While Jobs was a vigorous competitor, he also came to view himself as an elder statesman with a responsibility for giving advice to Google’s Page, Facebook Inc. CEO Mark Zuckerberg and other emerging technology executives, according to “Steve Jobs,” an authorized biography by Walter Isaacson and published by CBS Corp. (CBS)’s Simon & Schuster. It goes on sale Oct. 24.
added by Serviette | editBloomberg, Adam Satariano (Oct 22, 2011)
 
Mr. Isaacson treats “Steve Jobs” as the biography of record, which means that it is a strange book to read so soon after its subject’s death. Some of it is an essential Silicon Valley chronicle, compiling stories well known to tech aficionados but interesting to a broad audience. Some of it is already quaint. Mr. Jobs’s first job was at Atari, and it involved the game Pong. (“If you’re under 30, ask your parents,” Mr. Isaacson writes.) Some, like an account of the release of the iPad 2, is so recent that it is hard to appreciate yet, even if Mr. Isaacson says the device comes to life “like the face of a tickled baby.”
added by LiteraryFiction | editNew York Times, Janet Maslin (pay site) (Oct 21, 2011)
 
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Epigraph
The people who are crazy enough to think they can change the world are the ones who do. -- Apple's "Think Different" commercial, 1997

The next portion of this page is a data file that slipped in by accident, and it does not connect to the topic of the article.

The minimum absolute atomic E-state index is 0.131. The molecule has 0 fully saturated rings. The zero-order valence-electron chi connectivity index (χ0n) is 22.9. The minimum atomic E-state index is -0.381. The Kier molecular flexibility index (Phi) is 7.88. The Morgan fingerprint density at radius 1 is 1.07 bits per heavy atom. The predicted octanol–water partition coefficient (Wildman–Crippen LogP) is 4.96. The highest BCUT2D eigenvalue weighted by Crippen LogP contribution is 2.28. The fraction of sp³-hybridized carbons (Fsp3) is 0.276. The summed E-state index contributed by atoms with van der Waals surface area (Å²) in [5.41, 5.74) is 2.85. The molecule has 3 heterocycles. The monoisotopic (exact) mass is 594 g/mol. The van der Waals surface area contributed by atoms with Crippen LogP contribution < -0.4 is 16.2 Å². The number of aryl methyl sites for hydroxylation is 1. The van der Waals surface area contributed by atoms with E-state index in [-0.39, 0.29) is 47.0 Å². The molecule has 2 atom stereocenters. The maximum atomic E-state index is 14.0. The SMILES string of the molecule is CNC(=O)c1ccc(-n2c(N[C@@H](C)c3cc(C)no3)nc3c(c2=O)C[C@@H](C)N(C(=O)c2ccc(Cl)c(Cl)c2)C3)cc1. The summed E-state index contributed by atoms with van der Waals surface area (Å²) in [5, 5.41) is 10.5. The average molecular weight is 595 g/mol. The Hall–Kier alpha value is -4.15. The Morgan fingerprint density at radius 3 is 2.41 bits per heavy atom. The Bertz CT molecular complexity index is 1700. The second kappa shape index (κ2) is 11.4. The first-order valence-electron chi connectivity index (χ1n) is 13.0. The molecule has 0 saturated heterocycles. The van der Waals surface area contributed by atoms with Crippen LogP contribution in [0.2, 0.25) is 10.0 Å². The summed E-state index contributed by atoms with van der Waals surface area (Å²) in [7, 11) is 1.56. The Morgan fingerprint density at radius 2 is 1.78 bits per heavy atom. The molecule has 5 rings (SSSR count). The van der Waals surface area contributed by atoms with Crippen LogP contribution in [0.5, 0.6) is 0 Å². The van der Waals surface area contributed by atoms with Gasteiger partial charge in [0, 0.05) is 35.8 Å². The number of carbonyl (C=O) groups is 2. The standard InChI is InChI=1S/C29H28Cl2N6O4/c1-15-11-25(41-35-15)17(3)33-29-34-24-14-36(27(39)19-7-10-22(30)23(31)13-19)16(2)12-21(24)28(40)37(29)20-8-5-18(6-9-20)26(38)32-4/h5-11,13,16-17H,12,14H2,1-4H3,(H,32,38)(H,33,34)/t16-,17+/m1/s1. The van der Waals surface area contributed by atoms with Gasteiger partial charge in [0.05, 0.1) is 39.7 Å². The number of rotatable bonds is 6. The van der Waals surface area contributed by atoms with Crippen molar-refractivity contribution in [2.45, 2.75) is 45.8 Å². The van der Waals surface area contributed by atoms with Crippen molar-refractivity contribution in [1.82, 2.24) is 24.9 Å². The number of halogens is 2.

Dedication
First words
(Introduction - How This Book Came to Be) In the early summer of 2004, I got a phone call from Steve Jobs.
When Paul Jobs was mustered out of the Coast Guard after World War II, he made a wager with his crewmates.
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(Click to show. Warning: May contain spoilers.)
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Book description
À partir d'une quarantaine d'interviews exclusives et de multiples rencontres avec sa famille , ses proches , ses collaborateurs , ses amis comme ses adversaires , l'auteur a constitué d'une façon magistrale et passionnée la vie , l'œuvre et la pensée d'un des plus grands innovateurs et visionnaires de notre époque .

Based on more than forty interviews with Jobs conducted over two years—as well as interviews with more than a hundred family members, friends, adversaries, competitors, and colleagues—Walter Isaacson has written a riveting story of the roller-coaster life and searingly intense personality of a creative entrepreneur whose passion for perfection and ferocious drive revolutionized six industries: personal computers, animated movies, music, phones, tablet computing, and digital publishing.

At a time when America is seeking ways to sustain its innovative edge, and when societies around the world are trying to build digital-age economies, Jobs stands as the ultimate icon of inventiveness and applied imagination. He knew that the best way to create value in the twenty-first century was to connect creativity with technology. He built a company where leaps of the imagination were combined with remarkable feats of engineering.